During this week of the Democratic National Convention, it's hard to walk more than a few blocks in downtown Denver without encountering clusters of abortion opponents carrying billboard-sized photos of fetal remains. They often make a lot of noise—but the demonstrators outside the University Club on Monday afternoon were particularly aggressive. They had timed their protest to coincide with the "Women's EqualiTea," a reception sponsored by the National Organization for Women and four other feminist groups to honor the progress made in the 88 years since the 19th Amendment granted voting rights to female citizens. The event would be a particularly ripe opportunity for the pro-lifers to confront their Democratic adversaries.
As 3 o'clock drew near, a stream of taxis pulled up to the curb outside the neoclassical landmark a few blocks from the state Capitol. Democratic women stepped out of their cabs and onto a sidewalk chalked with dozens of anti-abortion slogans. There, they encountered a 25-year-old North Carolinian wearing oversized blue plastic sunglasses that matched the color of her T-shirt and bullhorn.
"Most of you guys are probably against the war," shouted Kortney Blythe, who grew up in Charlotte. "What about the war on the unborn children? What about the war that kills over 3,000 children every day in our country alone? One-third of those of us who were conceived after Roe v. Wade were violently killed in the name of choice."
Blythe was raised in an extended family of anti-abortion activists. After graduating from Montreat College outside Asheville, N.C., she returned to her hometown to work for Room at the Inn, a pro-life Catholic maternity home. She's now an organizer with Survivors, a Christian group that mobilizes teenagers and young adults for confrontational street protests. (The name refers to the fact that any member born after the 1973 Roe decision could have been legally aborted.)
Each year, Blythe leads a 100-campus outreach tour of high schools and colleges nationwide. High schools, she says, are her favorite stops. "High schoolers aren't even so stuck in their ways," she says. "They have open minds"—unlike, she insists, the women attending the EqualiTea. "Also, I'm getting older. I mean, I'm 25, so I'm not old-old. But that 14-year-old is going to be able to come up and be the next generation of pro-life leadership."
During the summers, Blythe helps run Survivors' nine-day training camp in Rosemead, Calif., which she calls a "pro-life boot camp." Budding activists, starting at age 14, are taken to beaches, commercial neighborhoods and abortion clinics for in-your-face encounters that often involve the same graphic photos on display in Denver.
Campers also receive a crash course on what the movement calls "pro-life apologetics." "They train you in how to argue with anyone and prove them wrong," says Ian Giacopuzzi, a shaggy-haired 17-year-old who participated in Monday's demonstration. Giacopuzzi, who says his father was active in Operation Rescue, first attended the summer camp three years ago. There, he learned how to stand outside schools with duct tape over his mouth "to represent the babies that will never have a voice."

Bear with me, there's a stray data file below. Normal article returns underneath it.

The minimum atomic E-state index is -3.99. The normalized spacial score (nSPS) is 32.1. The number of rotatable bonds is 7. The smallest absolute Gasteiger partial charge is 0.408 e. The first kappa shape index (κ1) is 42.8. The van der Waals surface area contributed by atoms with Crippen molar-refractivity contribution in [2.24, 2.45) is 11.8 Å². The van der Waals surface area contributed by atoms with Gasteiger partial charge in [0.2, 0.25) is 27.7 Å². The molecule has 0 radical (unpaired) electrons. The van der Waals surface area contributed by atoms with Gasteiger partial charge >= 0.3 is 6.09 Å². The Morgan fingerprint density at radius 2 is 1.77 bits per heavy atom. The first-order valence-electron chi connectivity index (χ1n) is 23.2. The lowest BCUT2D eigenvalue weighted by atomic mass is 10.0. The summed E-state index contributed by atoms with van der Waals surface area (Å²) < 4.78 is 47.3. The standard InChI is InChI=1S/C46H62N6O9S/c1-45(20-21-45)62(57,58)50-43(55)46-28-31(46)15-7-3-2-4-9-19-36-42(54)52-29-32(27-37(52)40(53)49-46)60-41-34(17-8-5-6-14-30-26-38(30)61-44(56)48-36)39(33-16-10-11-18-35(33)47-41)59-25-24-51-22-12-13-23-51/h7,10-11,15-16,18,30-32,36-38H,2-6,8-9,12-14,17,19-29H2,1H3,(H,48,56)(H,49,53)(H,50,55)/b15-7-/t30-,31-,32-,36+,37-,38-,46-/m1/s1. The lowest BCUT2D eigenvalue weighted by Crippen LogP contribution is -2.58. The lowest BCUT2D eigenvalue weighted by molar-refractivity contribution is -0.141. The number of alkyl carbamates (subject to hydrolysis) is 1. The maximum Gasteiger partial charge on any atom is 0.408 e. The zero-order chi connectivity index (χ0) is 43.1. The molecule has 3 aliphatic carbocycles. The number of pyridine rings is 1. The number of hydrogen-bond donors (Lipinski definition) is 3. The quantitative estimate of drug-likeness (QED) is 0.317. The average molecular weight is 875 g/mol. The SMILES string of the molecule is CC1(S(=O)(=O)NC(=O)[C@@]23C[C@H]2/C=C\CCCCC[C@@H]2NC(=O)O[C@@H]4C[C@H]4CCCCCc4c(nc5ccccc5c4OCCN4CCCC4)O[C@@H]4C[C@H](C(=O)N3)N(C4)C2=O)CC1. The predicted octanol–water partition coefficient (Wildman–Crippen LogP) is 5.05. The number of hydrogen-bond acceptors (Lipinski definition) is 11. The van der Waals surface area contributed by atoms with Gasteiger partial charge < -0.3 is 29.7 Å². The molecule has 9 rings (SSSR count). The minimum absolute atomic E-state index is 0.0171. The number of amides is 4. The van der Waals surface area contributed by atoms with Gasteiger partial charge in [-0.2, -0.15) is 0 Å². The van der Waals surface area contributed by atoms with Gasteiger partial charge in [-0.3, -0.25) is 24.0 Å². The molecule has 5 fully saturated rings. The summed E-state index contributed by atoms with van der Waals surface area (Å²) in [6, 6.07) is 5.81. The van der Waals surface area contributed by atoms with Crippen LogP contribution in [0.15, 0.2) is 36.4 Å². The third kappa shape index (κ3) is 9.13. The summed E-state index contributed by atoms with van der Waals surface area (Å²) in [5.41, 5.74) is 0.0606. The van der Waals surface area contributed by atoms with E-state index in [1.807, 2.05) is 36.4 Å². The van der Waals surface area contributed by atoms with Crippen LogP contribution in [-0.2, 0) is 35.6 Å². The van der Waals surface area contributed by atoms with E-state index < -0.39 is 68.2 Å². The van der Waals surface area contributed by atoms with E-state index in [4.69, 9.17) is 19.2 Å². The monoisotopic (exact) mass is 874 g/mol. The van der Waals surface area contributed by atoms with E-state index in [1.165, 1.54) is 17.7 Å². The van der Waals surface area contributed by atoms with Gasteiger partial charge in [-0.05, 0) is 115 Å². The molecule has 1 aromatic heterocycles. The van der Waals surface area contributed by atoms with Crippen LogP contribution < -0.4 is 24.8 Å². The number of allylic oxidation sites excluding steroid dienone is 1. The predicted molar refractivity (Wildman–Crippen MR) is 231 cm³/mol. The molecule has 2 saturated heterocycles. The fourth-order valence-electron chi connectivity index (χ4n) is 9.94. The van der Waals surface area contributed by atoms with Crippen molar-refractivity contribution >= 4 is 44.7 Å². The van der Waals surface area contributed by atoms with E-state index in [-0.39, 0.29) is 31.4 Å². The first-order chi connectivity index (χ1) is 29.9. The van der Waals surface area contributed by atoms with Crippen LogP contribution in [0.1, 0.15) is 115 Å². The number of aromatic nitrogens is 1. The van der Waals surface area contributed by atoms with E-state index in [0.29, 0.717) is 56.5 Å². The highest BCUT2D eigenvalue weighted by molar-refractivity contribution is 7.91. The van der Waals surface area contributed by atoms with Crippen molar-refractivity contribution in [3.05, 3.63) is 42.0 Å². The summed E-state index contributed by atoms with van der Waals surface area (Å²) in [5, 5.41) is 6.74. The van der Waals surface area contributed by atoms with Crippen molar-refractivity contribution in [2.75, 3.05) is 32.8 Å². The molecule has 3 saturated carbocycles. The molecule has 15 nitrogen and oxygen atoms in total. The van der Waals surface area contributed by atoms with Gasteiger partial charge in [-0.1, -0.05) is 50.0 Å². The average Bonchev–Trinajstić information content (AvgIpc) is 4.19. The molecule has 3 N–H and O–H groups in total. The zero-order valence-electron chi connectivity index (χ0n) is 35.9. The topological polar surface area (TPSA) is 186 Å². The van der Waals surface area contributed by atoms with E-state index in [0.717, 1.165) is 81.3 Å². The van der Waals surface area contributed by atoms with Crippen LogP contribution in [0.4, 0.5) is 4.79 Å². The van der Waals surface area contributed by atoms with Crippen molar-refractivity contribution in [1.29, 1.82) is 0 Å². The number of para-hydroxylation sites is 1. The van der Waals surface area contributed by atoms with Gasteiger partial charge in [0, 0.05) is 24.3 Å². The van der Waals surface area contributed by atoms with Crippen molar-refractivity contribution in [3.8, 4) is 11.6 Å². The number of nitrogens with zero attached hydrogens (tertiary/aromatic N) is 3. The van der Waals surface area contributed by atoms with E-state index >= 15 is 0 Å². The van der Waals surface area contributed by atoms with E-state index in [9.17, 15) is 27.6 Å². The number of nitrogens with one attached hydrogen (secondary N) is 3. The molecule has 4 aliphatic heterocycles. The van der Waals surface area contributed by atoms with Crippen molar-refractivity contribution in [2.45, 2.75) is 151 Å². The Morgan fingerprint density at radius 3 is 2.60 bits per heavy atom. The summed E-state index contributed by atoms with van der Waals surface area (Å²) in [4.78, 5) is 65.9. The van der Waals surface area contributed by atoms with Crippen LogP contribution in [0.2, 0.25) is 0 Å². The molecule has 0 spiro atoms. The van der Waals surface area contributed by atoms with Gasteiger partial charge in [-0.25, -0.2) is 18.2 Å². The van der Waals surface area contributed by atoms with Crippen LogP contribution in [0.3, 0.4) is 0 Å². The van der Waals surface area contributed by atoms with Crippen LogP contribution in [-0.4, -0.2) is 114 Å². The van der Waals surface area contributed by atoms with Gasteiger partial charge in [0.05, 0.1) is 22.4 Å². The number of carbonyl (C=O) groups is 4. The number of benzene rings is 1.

Many of Monday's protesters were former campers like Giacopuzzi, who had come to the University Club without their parents. The youngest I met was 14-year-old Michael Garcia, who wore a T-shirt depicting Barack Obama as the devil. The protesters' youthfulness, in particular, outraged Joan Lipkin, a theater director and pro-choice activist who is visiting Denver from St. Louis this week. "What these people are doing is street theater," Lipkin told me. "But they're also engaging in child abuse. There are minors here who are being brainwashed and manipulated in ways that are most disturbing."
From an activism standpoint, though, using children can be very effective, if unsettling. Kids haven't developed adult filters yet, so it's easier to train them to goad passersby relentlessly. And goad they did. One older feminist tried to engage the protesters, telling them she had gone through a miscarriage herself and found the blown-up photos of fetuses disturbing. "So you want to kill more babies in return?" a male protester shouted back.
Blythe insists that provoking passersby is a critical strategy for the anti-abortion movement to succeed. She uses the example of the gory photographs. "If we look at history, and what things caused such a change and such a stir in our society, pictures had a huge part in it," she says. "When you think about the picture from the Vietnam war of the kid running away from the bomb—before that, wars were just conceptual. There was no real visualization. When people finally saw what war did, more people were anti-war."
Blythe plans to spend the rest of the week bringing images of aborted fetuses to the sidewalks of Denver. Then she'll return to her new California home, just in time to kick off this fall's campus tour.